Japan is now facing ever increasing fear and concern due to the Tsunami ravaged Daiichi nuclear plant. The amount of radiation released within 5 months is equivalent to more than 29 “Hiroshima-type atomic bombs’ and the amount of uranium released is “equivalent to 20” Hiroshima bombs.
The radioactivity released from the plant was 10S (siverets) of radioactivity per hour. After being exposed to radiation that high, a person can expect to live one to two weeks maximum.
Patients are already being seen in hospitals with symptoms of radiation exposure—ranging from nosebleeds to persistent diarrhea and flu-like symptoms in children.
In response to the disaster the most the Japanese government has done is raise the acceptable radiation exposure limit for children from 1mSv (millisiveret) a year to 20mSv a year. An absolutely bold move attempting to curve the complete inaction the government took in handling the incident in March when they still weren’t admitting all 3 Fukushima reactors melted down. The amount of acceptable exposure for children is now 20 times that of adults, something that Junichi Sato, the Greenpeace Japan Executive Director, finds reprehensible.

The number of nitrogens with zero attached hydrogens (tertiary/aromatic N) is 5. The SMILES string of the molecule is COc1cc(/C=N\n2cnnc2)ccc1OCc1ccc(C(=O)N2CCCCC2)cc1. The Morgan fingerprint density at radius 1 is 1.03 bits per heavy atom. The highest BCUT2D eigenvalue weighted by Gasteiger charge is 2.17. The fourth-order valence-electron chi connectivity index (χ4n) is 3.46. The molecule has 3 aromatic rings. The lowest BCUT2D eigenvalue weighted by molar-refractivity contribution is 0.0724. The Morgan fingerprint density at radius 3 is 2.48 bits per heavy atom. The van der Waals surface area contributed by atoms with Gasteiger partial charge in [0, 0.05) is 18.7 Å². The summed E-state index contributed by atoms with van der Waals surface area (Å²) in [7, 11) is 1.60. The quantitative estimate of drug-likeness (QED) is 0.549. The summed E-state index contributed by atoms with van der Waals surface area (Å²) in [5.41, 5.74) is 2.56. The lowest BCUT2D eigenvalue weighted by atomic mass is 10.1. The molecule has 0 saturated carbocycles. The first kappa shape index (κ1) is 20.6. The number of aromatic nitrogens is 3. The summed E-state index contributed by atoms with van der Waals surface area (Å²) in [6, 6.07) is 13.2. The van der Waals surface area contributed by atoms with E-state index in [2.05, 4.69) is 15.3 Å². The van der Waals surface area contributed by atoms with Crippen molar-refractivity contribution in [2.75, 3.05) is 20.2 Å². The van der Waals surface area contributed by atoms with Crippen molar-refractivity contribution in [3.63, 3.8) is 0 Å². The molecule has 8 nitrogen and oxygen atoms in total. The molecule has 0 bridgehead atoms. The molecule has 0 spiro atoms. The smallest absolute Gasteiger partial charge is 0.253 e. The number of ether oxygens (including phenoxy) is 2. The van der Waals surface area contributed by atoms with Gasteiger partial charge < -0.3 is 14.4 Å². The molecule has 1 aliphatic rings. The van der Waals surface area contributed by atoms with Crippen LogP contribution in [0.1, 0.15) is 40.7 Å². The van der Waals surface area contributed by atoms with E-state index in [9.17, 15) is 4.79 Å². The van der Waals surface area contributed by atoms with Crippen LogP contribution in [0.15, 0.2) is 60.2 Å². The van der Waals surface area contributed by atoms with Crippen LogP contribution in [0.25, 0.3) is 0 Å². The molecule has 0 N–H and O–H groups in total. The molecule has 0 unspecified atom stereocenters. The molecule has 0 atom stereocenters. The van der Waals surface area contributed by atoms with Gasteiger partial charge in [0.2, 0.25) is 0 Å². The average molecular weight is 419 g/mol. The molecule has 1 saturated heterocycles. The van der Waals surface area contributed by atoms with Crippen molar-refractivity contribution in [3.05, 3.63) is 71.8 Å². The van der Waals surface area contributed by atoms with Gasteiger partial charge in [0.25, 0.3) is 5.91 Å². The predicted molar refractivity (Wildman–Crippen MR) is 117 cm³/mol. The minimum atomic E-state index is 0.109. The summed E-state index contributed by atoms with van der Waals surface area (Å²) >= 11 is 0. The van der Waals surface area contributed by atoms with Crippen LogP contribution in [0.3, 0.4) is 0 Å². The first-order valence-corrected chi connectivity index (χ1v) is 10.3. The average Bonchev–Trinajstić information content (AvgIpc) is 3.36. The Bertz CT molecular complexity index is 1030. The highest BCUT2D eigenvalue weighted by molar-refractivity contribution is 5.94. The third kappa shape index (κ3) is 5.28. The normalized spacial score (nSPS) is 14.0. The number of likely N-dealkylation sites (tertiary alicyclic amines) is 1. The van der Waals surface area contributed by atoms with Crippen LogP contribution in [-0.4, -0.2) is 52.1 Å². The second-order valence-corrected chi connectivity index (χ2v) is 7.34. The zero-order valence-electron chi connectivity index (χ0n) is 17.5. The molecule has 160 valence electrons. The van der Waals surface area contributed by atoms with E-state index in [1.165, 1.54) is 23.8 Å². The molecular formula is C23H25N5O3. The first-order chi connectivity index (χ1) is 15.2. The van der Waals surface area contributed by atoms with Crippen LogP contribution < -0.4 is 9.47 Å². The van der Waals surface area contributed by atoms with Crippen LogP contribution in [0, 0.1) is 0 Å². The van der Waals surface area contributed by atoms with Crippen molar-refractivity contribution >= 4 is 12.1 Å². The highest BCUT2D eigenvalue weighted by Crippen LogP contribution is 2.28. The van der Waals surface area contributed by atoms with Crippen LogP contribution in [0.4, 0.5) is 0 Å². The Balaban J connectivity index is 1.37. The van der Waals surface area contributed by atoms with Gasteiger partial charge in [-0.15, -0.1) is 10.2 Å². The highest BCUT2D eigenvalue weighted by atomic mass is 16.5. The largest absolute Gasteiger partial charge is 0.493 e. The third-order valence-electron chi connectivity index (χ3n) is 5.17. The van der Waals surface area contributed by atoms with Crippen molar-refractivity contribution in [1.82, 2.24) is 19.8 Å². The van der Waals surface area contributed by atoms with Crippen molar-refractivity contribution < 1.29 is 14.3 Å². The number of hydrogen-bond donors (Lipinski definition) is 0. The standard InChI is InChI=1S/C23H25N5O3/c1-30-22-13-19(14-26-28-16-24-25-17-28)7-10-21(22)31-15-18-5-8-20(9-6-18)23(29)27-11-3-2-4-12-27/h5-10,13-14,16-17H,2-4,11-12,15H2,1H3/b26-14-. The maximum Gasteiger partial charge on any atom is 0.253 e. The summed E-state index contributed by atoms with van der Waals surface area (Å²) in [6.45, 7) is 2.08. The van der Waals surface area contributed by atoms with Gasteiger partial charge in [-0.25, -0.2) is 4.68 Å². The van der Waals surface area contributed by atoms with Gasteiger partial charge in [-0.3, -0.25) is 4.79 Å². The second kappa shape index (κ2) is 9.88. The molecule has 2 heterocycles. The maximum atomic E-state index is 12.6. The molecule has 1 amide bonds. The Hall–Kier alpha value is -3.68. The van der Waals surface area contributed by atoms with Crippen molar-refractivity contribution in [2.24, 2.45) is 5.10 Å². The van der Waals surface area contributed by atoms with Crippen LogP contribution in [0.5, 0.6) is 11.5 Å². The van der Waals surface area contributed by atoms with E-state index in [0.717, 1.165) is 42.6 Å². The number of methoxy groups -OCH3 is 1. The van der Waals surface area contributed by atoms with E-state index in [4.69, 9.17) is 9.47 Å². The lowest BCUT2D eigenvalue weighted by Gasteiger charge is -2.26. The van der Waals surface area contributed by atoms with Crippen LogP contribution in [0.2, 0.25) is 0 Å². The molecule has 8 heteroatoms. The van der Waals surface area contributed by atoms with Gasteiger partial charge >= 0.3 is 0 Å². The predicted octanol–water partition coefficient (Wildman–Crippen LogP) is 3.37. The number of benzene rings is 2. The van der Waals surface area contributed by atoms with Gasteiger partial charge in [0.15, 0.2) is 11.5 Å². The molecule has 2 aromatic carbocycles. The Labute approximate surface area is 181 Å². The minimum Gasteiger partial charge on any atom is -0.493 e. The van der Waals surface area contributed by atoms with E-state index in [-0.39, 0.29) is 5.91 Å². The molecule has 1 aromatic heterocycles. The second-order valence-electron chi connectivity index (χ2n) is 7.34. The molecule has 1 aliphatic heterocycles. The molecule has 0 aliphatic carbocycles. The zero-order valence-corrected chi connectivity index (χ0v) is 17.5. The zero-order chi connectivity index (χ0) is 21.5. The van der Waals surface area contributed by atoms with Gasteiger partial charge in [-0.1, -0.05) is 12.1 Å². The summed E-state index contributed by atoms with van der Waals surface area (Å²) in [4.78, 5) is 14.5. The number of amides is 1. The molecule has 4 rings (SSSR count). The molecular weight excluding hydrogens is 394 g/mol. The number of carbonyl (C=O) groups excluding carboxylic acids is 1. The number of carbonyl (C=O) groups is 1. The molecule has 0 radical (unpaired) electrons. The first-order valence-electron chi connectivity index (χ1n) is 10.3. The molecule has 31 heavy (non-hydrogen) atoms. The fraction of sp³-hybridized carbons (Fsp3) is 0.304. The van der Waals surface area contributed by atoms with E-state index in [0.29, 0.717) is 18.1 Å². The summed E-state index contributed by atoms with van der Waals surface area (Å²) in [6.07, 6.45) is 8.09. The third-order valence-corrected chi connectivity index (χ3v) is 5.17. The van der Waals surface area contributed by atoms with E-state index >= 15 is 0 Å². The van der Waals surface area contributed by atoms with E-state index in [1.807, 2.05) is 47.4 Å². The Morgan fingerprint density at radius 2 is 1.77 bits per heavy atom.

Sato states: “The Japanese government cannot simply increase safety limits for the sake of political convenience or to give the impression of normality.”
Children are the main concern in this situation and are 10-20 times more sensitive to radiation exposure. In July, it was reported that 45% of children in the Fukushima region had experienced some form of thyroid exposure to radiation. This in turn can result in instances of childhood lymphoma and Leukemia.
It is theorized that radioactivity can inhabit the reproductive organs and cause genetic disorders from generation to generation. Feared disorders include mental retardation, cystic fibrosis and diabetes. Some women and female children might be rendered infertile or might be susceptible to multiple instances of miscarriage. Radiation leads to unnatural cell mutation which in turn increases the chances for multiple forms of cancer and Leukemia.
The Diiachi plant released more than 11,000 tons of radioactive water into the ocean affecting the algae which in turn provides a healthy dose of radiation to an entire food chain. Japan’s farmers have already expressed concern about contamination of rice, a food staple in Japan.
Japan’s government plans on spending $300 million for decontamination efforts with a supplemental $1.26 billion to assist with health management. Will it be enough?
Source: Al Jazeera.com